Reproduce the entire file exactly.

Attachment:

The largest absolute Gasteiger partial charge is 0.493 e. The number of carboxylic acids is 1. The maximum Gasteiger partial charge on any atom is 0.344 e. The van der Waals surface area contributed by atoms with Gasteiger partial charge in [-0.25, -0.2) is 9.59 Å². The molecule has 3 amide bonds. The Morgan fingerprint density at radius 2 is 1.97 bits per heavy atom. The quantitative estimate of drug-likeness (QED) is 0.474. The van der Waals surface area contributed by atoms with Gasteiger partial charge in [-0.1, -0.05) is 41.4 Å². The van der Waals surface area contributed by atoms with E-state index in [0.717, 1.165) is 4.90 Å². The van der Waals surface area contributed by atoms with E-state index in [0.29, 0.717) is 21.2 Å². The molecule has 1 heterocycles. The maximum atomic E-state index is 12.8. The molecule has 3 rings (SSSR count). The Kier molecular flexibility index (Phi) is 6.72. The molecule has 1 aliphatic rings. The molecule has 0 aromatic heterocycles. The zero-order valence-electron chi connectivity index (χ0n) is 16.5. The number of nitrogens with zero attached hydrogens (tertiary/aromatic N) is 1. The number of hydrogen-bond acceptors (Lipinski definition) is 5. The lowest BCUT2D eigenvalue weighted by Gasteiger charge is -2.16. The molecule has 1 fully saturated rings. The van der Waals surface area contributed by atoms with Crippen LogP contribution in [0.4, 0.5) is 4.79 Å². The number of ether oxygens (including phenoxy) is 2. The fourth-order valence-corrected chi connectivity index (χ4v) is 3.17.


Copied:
The largest absolute Gasteiger partial charge is 0.493 e. The number of carboxylic acids is 1. The maximum Gasteiger partial charge on any atom is 0.344 e. The van der Waals surface area contributed by atoms with Gasteiger partial charge in [-0.25, -0.2) is 9.59 Å². The molecule has 3 amide bonds. The Morgan fingerprint density at radius 2 is 1.97 bits per heavy atom. The quantitative estimate of drug-likeness (QED) is 0.474. The van der Waals surface area contributed by atoms with Gasteiger partial charge in [-0.1, -0.05) is 41.4 Å². The van der Waals surface area contributed by atoms with E-state index in [0.717, 1.165) is 4.90 Å². The van der Waals surface area contributed by atoms with E-state index in [0.29, 0.717) is 21.2 Å². The molecule has 1 heterocycles. The maximum atomic E-state index is 12.8. The molecule has 3 rings (SSSR count). The Kier molecular flexibility index (Phi) is 6.72. The molecule has 1 aliphatic rings. The molecule has 0 aromatic heterocycles. The zero-order valence-electron chi connectivity index (χ0n) is 16.5. The number of nitrogens with zero attached hydrogens (tertiary/aromatic N) is 1. The number of hydrogen-bond acceptors (Lipinski definition) is 5. The lowest BCUT2D eigenvalue weighted by Gasteiger charge is -2.16. The molecule has 1 fully saturated rings. The van der Waals surface area contributed by atoms with Crippen LogP contribution in [0.4, 0.5) is 4.79 Å². The number of ether oxygens (including phenoxy) is 2. The fourth-order valence-corrected chi connectivity index (χ4v) is 3.17.